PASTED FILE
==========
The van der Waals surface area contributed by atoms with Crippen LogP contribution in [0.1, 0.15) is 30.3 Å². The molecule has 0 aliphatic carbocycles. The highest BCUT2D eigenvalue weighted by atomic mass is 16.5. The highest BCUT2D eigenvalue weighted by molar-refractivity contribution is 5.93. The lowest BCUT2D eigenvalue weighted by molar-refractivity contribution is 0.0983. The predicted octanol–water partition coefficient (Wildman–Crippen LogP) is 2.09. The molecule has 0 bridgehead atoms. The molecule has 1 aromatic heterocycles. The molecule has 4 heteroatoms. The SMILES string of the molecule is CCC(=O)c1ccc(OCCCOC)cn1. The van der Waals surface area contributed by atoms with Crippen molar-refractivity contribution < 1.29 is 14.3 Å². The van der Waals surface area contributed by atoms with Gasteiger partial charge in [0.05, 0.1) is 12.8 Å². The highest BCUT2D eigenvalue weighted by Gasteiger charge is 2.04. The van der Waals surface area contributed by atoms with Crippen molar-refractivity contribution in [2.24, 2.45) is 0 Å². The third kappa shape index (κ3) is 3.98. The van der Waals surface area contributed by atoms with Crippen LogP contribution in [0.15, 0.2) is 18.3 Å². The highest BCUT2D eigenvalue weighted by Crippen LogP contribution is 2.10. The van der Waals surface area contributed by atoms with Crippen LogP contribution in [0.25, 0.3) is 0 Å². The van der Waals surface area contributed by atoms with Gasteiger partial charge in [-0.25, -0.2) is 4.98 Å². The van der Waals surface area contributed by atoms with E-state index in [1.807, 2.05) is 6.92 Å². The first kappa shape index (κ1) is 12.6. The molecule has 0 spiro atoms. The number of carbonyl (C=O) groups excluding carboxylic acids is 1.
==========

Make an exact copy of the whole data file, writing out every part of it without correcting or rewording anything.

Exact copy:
The van der Waals surface area contributed by atoms with Crippen LogP contribution in [0.1, 0.15) is 30.3 Å². The molecule has 0 aliphatic carbocycles. The highest BCUT2D eigenvalue weighted by atomic mass is 16.5. The highest BCUT2D eigenvalue weighted by molar-refractivity contribution is 5.93. The lowest BCUT2D eigenvalue weighted by molar-refractivity contribution is 0.0983. The predicted octanol–water partition coefficient (Wildman–Crippen LogP) is 2.09. The molecule has 0 bridgehead atoms. The molecule has 1 aromatic heterocycles. The molecule has 4 heteroatoms. The SMILES string of the molecule is CCC(=O)c1ccc(OCCCOC)cn1. The van der Waals surface area contributed by atoms with Crippen molar-refractivity contribution < 1.29 is 14.3 Å². The van der Waals surface area contributed by atoms with Gasteiger partial charge in [0.05, 0.1) is 12.8 Å². The highest BCUT2D eigenvalue weighted by Gasteiger charge is 2.04. The van der Waals surface area contributed by atoms with Crippen molar-refractivity contribution in [2.24, 2.45) is 0 Å². The third kappa shape index (κ3) is 3.98. The van der Waals surface area contributed by atoms with Crippen LogP contribution in [0.15, 0.2) is 18.3 Å². The highest BCUT2D eigenvalue weighted by Crippen LogP contribution is 2.10. The van der Waals surface area contributed by atoms with Crippen LogP contribution in [0.25, 0.3) is 0 Å². The van der Waals surface area contributed by atoms with Gasteiger partial charge in [-0.25, -0.2) is 4.98 Å². The van der Waals surface area contributed by atoms with E-state index in [1.807, 2.05) is 6.92 Å². The first kappa shape index (κ1) is 12.6. The molecule has 0 spiro atoms. The number of carbonyl (C=O) groups excluding carboxylic acids is 1.